The NYPD and any number of concerned citizens of Gotham have been warning us that the newly passed criminal justice and bail reform laws in New York might wind up getting somebody killed. One of their chief concerns along these lines is the requirement that disclosure to the defense, including the identities of victims and witnesses in violent crimes, be turned over within two weeks of the initial indictment. Understandably, defense attorneys would like to have the most time possible to prepare, and getting such information on the eve of the trials is widely seen as being unfair. But allowing that information to reach the accused and their friends could result in witness intimidation or worse.

Now we learn that one such case has ended in tragedy. Wilmer Maldonado-Rodriguez, 36, was one of several people who were assaulted by a group of nine gang members in December of 2018. The case was about to go before a judge and jury, but the night before the trial, Maldonado-Rodriguez was found bludgeoned to death on Long Island. Police suggest it’s because his attackers learned of his identity. Defenders of the new justice reform laws insist that there was no relationship between the new laws and the killing. (CBS New York)

Did the case of a witness brutally murdered on Long Island have anything to do with New York’s new criminal justice laws?
There was strong reaction Thursday from criminal justice reform advocates after police assertions that new trial procedures may have jeopardized the man’s safety.

Supporters of New York’s new laws said the death had nothing to do with changes in trial procedures.

Nine alleged gang members were accused of assault last year, and now one of the assault victims is dead.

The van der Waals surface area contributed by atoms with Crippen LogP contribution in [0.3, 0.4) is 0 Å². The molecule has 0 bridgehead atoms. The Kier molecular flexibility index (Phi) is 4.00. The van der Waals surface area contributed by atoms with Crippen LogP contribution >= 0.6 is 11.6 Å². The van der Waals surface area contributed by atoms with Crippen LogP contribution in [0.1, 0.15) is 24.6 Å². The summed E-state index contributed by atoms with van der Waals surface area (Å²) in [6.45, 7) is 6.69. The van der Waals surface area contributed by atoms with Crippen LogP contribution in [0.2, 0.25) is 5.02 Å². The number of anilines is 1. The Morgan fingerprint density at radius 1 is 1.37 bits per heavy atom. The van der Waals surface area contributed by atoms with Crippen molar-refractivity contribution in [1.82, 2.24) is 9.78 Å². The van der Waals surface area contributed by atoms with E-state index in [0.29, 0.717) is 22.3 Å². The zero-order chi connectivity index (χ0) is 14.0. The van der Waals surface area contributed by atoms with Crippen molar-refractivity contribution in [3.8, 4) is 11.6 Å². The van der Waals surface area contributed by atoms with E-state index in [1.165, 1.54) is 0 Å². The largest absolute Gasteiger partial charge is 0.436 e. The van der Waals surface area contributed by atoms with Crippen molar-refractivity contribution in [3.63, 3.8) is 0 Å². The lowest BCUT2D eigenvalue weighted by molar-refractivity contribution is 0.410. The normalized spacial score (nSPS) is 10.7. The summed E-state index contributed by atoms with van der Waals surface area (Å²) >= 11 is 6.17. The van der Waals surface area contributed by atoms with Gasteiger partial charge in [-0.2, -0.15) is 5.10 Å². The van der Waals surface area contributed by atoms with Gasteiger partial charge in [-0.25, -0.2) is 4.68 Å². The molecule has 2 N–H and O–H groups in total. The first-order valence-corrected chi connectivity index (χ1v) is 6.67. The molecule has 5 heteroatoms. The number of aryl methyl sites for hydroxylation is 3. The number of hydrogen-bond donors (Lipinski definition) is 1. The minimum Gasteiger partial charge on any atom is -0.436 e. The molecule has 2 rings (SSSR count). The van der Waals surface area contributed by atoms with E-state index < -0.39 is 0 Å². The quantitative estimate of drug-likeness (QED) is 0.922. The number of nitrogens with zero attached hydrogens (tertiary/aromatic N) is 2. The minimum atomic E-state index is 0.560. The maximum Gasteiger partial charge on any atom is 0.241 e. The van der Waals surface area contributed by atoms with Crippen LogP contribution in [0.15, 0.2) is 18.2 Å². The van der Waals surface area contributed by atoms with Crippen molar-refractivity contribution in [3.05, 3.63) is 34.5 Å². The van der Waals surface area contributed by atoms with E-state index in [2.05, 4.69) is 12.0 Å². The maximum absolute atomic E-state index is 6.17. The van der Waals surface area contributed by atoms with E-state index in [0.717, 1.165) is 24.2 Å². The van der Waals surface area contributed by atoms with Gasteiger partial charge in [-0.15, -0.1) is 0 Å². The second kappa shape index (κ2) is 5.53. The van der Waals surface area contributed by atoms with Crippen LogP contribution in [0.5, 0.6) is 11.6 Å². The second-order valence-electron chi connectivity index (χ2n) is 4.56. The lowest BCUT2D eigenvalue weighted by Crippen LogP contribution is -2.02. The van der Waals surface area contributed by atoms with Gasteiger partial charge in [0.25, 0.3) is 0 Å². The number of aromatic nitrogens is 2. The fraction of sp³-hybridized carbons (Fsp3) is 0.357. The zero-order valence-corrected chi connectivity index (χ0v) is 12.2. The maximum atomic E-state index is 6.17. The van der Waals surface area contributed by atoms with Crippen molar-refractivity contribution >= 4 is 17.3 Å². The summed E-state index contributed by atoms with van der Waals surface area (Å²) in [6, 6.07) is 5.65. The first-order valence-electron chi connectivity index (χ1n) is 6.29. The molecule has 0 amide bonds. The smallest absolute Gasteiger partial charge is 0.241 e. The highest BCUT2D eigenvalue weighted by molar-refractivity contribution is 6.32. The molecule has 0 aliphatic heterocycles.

The Nassau Police are describing the chain of events in a timeline indicating that the names of the victims were quickly delivered to the defense attorneys and intimidation began almost immediately. The fact that Maldonado-Rodriguez was scheduled to testify against nine gang members and was mysteriously murdered the night before the trial is a bit much to ignore.

But was it really because of the new laws that he’s dead? That’s unclear at this point. Those rejecting the explanation of the cops do make a few potentially valid points. First of all, Maldonado-Rodriguez wasn’t just a witness who might have been totally unknown to the gang members. He was one of the victims, so they might well have already known who he was. Also, the defense attorneys were instructed not to release the names to their clients prior to the trial and only use the information for their own preparatory purposes. They testified to the judge that they had not given the gang members the name. I suppose it’s up to you as to how much credence you give that testimony.

Also, supporters of the new laws point out that the court and the police had other options. They could have ordered protective monitoring of Maldonado-Rodriguez to keep him safe, but that wasn’t done. He could even have been taken into protective custody during the runup to the trial. Instead, he was out wandering the streets on his own and it seems fairly obvious that the gang caught up with him. But that’s one of the problems with the new law that we’ve already discussed. The NYPD already has enough strains placed on their resources. Under these new rules, they have to monitor criminals who are immediately released on no bail and figure out how to keep victims and witnesses who are scheduled to testify in trials from getting whacked. The load on law enforcement resources and the subsequent costs to taxpayers are already going up.

In the end, these new laws may or may not have been a direct driver of how Wilmer Maldonado-Rodriguez wound up being beaten to death in the streets. But even if that wasn’t the situation in this case, it could have been. And it almost undoubtedly will be for someone else in the future, so these laws need to be amended or repealed.